Parents of infants with trisomy 13 that is caused by a translocation should have genetic testing and counseling, which may help them avoid having another child with the condition.

Alternative Names

Patau syndrome

Update Date: 8/11/2009

Updated by: Diana Chambers, MS, EdD, Certified Genetics Counselor (ABMG), Charter Member of the ABGC, University of Tennessee, Memphis. Review provided by VeriMed Healthcare Network. Also reviewed by David Zieve, MD, MHA, Medical Director, A.D.A.M., Inc.
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=Trisomy 13= On this page:
Reviewed January 2009
==What is trisomy 13?==
Trisomy 13, also called Patau syndrome, is a chromosomal condition associated with severe intellectual disability and physical abnormalities in many parts of the body. Individuals with trisomy 13 often have heart defects, brain or spinal cord abnormalities, very small or poorly developed eyes (microphthalmia), extra fingers and/or toes, an opening in the lip (a cleft lip) with or without an opening in the roof of the mouth (a cleft palate), and weak muscle tone (hypotonia). Due to the presence of several life-threatening medical problems, many infants with trisomy 13 die within their first days or weeks of life. Only five percent to 10 percent of children with this condition live past their first year.
==How common is trisomy 13?==
Trisomy 13 occurs in about 1 in 16,000 newborns. Although women of any age can have a child with trisomy 13, the chance of having a child with this condition increases as a woman gets older.
==What are the genetic changes related to trisomy 13?==
Most cases of trisomy 13 result from having three copies of chromosome 13 in each cell in the body instead of the usual two copies. The extra genetic material disrupts the normal course of development, causing the characteristic features of trisomy 13.
Trisomy 13 can also occur when part of chromosome 13 becomes attached (translocated) to another chromosome during the formation of reproductive cells (eggs and sperm) or very early in fetal development. Affected people have two normal copies of chromosome 13, plus an extra copy of chromosome 13 attached to another chromosome. In rare cases, only part of chromosome 13 is present in three copies. The physical signs and symptoms in these cases may be different than those found in full trisomy 13.
A small percentage of people with trisomy 13 have an extra copy of chromosome 13 in only some of the body's cells. In these people, the condition is called mosaic trisomy 13. The severity of mosaic trisomy 13 depends on the type and number of cells that have the extra chromosome. The physical features of mosaic trisomy 13 are often milder than those of full trisomy 13.
Read more about chromosome 13.
==Can trisomy 13 be inherited?==
Most cases of trisomy 13 are not inherited and result from random events during the formation of eggs and sperm in healthy parents. An error in cell division called nondisjunction results in a reproductive cell with an abnormal number of chromosomes. For example, an egg or sperm cell may gain an extra copy of chromosome 13. If one of these atypical reproductive cells contributes to the genetic makeup of a child, the child will have an extra chromosome 13 in each cell of the body.
Translocation trisomy 13 can be inherited. An unaffected person can carry a rearrangement of genetic material between chromosome 13 and another chromosome. These rearrangements are called balanced translocations because there is no extra material from chromosome 13. A person with a balanced translocation involving chromosome 13 has an increased chance of passing extra material from chromosome 13 to their children.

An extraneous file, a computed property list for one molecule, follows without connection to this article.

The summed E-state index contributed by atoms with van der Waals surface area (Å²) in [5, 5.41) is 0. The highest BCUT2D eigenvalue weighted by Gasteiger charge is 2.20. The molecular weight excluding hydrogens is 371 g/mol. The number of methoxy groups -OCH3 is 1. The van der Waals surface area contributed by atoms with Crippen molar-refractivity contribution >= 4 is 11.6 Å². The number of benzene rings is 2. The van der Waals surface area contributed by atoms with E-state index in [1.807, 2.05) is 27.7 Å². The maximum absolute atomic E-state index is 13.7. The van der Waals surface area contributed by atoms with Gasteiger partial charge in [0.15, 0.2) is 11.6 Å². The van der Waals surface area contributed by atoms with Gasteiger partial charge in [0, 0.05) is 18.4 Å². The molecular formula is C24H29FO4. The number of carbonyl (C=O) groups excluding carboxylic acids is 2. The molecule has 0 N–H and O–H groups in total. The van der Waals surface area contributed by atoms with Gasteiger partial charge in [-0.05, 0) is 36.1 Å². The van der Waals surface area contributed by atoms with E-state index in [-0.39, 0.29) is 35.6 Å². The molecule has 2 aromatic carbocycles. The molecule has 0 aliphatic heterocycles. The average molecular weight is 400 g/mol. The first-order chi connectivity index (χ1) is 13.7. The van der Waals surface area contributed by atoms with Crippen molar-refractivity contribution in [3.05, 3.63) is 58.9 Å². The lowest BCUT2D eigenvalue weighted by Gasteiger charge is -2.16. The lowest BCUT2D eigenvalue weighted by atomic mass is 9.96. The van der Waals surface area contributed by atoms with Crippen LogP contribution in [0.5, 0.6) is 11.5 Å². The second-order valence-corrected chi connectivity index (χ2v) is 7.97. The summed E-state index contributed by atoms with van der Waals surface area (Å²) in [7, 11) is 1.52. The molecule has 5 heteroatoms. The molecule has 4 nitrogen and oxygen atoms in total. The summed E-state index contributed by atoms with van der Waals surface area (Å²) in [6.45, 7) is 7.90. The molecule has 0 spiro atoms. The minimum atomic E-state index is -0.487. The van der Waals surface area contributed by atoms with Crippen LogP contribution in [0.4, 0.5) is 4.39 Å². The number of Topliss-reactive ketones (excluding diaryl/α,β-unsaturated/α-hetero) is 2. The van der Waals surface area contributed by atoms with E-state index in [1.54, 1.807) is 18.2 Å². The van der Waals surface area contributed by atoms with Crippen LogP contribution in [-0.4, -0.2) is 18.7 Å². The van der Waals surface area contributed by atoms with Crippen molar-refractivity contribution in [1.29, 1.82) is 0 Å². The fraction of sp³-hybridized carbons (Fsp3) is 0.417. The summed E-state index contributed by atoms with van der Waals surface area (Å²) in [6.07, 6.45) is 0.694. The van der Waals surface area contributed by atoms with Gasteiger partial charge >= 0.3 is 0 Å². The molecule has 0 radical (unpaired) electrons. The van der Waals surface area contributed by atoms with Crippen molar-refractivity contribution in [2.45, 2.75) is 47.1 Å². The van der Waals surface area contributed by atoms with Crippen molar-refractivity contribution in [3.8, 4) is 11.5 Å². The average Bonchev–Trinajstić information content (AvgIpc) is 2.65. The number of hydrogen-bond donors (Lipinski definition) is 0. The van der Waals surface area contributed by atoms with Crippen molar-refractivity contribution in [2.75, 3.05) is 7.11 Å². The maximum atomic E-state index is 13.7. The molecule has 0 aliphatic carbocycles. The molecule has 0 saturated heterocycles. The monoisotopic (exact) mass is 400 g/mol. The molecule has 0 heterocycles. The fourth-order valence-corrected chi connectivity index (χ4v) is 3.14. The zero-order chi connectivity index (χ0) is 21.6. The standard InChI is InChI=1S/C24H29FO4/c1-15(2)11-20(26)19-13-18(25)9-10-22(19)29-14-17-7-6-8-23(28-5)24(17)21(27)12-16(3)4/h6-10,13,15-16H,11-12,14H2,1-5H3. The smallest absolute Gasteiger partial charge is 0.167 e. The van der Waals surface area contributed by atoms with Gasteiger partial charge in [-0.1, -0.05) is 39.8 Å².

==Where can I find information about diagnosis, management, or treatment of trisomy 13?==
These resources address the diagnosis or management of trisomy 13 and may include treatment providers.
You might also find information on the diagnosis or management of trisomy 13 in Educational resources and Patient support.
To locate a healthcare provider, see How can I find a genetics professional in my area? in the Handbook.
==Where can I find additional information about trisomy 13?==
You may find the following resources about trisomy 13 helpful. These materials are written for the general public.
You may also be interested in these resources, which are designed for healthcare professionals and researchers.
  • This link leads to a site outside Genetics Home Reference.
    This link leads to a site outside Genetics Home Reference.
    - Linking patients to medical research
  • This link leads to a site outside Genetics Home Reference.
    This link leads to a site outside Genetics Home Reference.
    - Recent literature
==What other names do people use for trisomy 13?==
  • Bartholin-Patau syndrome
  • Complete trisomy 13 syndrome
  • Patau's syndrome
  • Patau syndrome
  • Trisomy 13 syndrome
See How are genetic conditions and genes named? in the Handbook.
==What if I still have specific questions about trisomy 13?==
Ask the Genetic and Rare Diseases Information
This link leads to a site outside Genetics Home Reference.
This link leads to a site outside Genetics Home Reference.
.

Where can I find general information about genetic conditions?

The Handbook provides basic information about genetics in clear language.
These links provide additional genetics resources that may be useful.
==What glossary definitions help with understanding trisomy 13?==
atypical ; cell ; cell division ; chromosome ; cleft palate ; egg ; hypotonia ; microphthalmia ; mosaic ; muscle tone ; nondisjunction ; palate ; rearrangement ; reproductive cells ; sign ; sperm ; symptom ; syndrome ; translocation ; trisomy
You may find definitions for these and many other terms in the Genetics Home Reference Glossary.
See also Understanding Medical Terminology.
References (11 links)

The resources on this site should not be used as a substitute for professional medical care or advice. Users seeking information about a personal genetic disease, syndrome, or condition should consult with a qualified healthcare professional. See How can I find a genetics professional in my area? in the Handbook.